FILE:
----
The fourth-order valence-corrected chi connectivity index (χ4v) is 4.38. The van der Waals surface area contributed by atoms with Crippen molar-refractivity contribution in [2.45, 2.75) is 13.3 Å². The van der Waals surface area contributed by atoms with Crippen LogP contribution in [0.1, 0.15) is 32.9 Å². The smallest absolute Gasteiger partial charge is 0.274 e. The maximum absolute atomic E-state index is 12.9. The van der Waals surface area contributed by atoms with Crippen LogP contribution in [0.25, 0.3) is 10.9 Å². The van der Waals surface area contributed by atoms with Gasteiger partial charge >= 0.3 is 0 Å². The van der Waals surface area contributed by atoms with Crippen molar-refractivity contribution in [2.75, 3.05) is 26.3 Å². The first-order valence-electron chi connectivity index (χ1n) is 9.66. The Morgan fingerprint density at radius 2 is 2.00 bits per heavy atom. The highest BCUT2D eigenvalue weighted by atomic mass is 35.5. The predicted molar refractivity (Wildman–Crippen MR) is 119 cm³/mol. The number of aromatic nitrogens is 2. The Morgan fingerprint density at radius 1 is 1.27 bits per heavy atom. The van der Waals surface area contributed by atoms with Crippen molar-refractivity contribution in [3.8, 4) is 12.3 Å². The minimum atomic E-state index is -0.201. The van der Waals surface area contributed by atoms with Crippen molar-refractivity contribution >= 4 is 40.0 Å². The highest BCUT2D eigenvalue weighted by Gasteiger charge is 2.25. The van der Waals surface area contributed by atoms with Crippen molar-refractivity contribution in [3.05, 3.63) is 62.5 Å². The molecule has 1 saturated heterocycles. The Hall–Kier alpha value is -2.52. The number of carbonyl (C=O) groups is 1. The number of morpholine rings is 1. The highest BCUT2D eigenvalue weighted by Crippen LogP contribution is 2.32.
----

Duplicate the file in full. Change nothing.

The fourth-order valence-corrected chi connectivity index (χ4v) is 4.38. The van der Waals surface area contributed by atoms with Crippen molar-refractivity contribution in [2.45, 2.75) is 13.3 Å². The van der Waals surface area contributed by atoms with Crippen LogP contribution in [0.1, 0.15) is 32.9 Å². The smallest absolute Gasteiger partial charge is 0.274 e. The maximum absolute atomic E-state index is 12.9. The van der Waals surface area contributed by atoms with Crippen LogP contribution in [0.25, 0.3) is 10.9 Å². The van der Waals surface area contributed by atoms with Gasteiger partial charge >= 0.3 is 0 Å². The van der Waals surface area contributed by atoms with Crippen molar-refractivity contribution in [2.75, 3.05) is 26.3 Å². The first-order valence-electron chi connectivity index (χ1n) is 9.66. The Morgan fingerprint density at radius 2 is 2.00 bits per heavy atom. The highest BCUT2D eigenvalue weighted by atomic mass is 35.5. The predicted molar refractivity (Wildman–Crippen MR) is 119 cm³/mol. The number of aromatic nitrogens is 2. The Morgan fingerprint density at radius 1 is 1.27 bits per heavy atom. The van der Waals surface area contributed by atoms with Crippen molar-refractivity contribution in [3.8, 4) is 12.3 Å². The minimum atomic E-state index is -0.201. The van der Waals surface area contributed by atoms with Crippen molar-refractivity contribution >= 4 is 40.0 Å². The highest BCUT2D eigenvalue weighted by Gasteiger charge is 2.25. The van der Waals surface area contributed by atoms with Crippen molar-refractivity contribution in [3.05, 3.63) is 62.5 Å². The molecule has 1 saturated heterocycles. The Hall–Kier alpha value is -2.52. The number of carbonyl (C=O) groups is 1. The number of morpholine rings is 1. The highest BCUT2D eigenvalue weighted by Crippen LogP contribution is 2.32.